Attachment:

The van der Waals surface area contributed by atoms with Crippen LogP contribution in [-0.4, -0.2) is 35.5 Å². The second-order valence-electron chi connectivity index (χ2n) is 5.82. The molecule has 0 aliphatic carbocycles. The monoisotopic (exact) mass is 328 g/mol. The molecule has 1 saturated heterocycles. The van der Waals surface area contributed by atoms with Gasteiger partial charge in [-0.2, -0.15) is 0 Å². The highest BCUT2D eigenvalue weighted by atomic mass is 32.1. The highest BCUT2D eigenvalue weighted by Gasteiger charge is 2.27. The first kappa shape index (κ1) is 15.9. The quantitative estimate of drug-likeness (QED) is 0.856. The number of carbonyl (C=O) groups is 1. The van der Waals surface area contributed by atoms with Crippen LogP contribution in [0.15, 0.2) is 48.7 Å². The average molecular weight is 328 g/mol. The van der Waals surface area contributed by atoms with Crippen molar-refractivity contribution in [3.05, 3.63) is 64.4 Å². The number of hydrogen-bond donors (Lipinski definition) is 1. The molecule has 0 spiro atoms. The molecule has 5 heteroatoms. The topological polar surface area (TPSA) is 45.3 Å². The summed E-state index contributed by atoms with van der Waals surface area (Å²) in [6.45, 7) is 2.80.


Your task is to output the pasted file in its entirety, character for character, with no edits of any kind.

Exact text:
The van der Waals surface area contributed by atoms with Crippen LogP contribution in [-0.4, -0.2) is 35.5 Å². The second-order valence-electron chi connectivity index (χ2n) is 5.82. The molecule has 0 aliphatic carbocycles. The monoisotopic (exact) mass is 328 g/mol. The molecule has 1 saturated heterocycles. The van der Waals surface area contributed by atoms with Gasteiger partial charge in [-0.2, -0.15) is 0 Å². The highest BCUT2D eigenvalue weighted by atomic mass is 32.1. The highest BCUT2D eigenvalue weighted by Gasteiger charge is 2.27. The first kappa shape index (κ1) is 15.9. The quantitative estimate of drug-likeness (QED) is 0.856. The number of carbonyl (C=O) groups is 1. The van der Waals surface area contributed by atoms with Crippen LogP contribution in [0.15, 0.2) is 48.7 Å². The average molecular weight is 328 g/mol. The van der Waals surface area contributed by atoms with Crippen molar-refractivity contribution in [3.05, 3.63) is 64.4 Å². The number of hydrogen-bond donors (Lipinski definition) is 1. The molecule has 0 spiro atoms. The molecule has 5 heteroatoms. The topological polar surface area (TPSA) is 45.3 Å². The summed E-state index contributed by atoms with van der Waals surface area (Å²) in [6.45, 7) is 2.80.